Please find below the highlights from the event:
High-Level Panel Discusses Education Bonds and the new International Finance Facility for Education
The central moment of the morning was a panel moderated by Gordon Brown, UN Special Envoy for Global Education, during which participants discussed the potential for Education Bonds to close the financing gap for education along with other financing mechanisms. The panel featured:
- Ngozi Okonjo-Iweala, Chair of GAVI and Former Minister of Finance, Nigeria
- Hiro Mizuno, PRI Board Member, Executive Managing Director and Chief Investment Officer, Government Pension Investment Fund (GPIF), Japan
- Mark Haefele, Global Chief Investment Officer, UBS Wealth Management
- Sir Ronald Cohen, Chairman of the Global Steering Group for Impact Investment and The Portland Trust
- Liesbet Steer, Director, International Commission on Financing Global Education Opportunity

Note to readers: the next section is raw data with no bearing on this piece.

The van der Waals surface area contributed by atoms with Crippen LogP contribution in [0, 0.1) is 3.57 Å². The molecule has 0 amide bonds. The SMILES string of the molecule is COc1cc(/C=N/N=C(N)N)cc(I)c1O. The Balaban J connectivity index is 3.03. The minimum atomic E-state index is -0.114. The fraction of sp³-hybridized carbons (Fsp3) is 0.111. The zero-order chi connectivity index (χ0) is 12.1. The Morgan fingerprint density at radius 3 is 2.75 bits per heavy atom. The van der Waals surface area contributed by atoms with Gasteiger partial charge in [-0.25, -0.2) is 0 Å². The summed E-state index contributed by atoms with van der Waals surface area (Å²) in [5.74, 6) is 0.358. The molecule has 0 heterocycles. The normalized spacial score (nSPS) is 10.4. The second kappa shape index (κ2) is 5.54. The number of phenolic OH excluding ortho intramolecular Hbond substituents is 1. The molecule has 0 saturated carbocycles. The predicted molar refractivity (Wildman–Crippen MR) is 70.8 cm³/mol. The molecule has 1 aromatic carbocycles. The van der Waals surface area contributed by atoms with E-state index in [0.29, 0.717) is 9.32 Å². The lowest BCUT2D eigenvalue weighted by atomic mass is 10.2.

Gordon Brown kicked off the panel by emphasizing that, “we have to raise private sector contributions if we hope to reach the SDGs.” Throughout the panel, each speaker weighed in on the most effective ways for the business community to engage in supporting SDG 4.
“The majority of our clients want to invest in a way that is impactful and sustainable,” Mark Haefele said. “There is a lot of money, but we still need the right pipes to be hooked up in the right way.” He was joined by Hiro Mizuno, who emphasized that Environmental, Sustainable, and Governance (ESG) investing are ways to direct capital funds toward the SDGs and close the financing gap for education. “I’m hopeful that education bonds can change people’s mindsets and show that this is an investment for the future,” Mr. Mizuno said.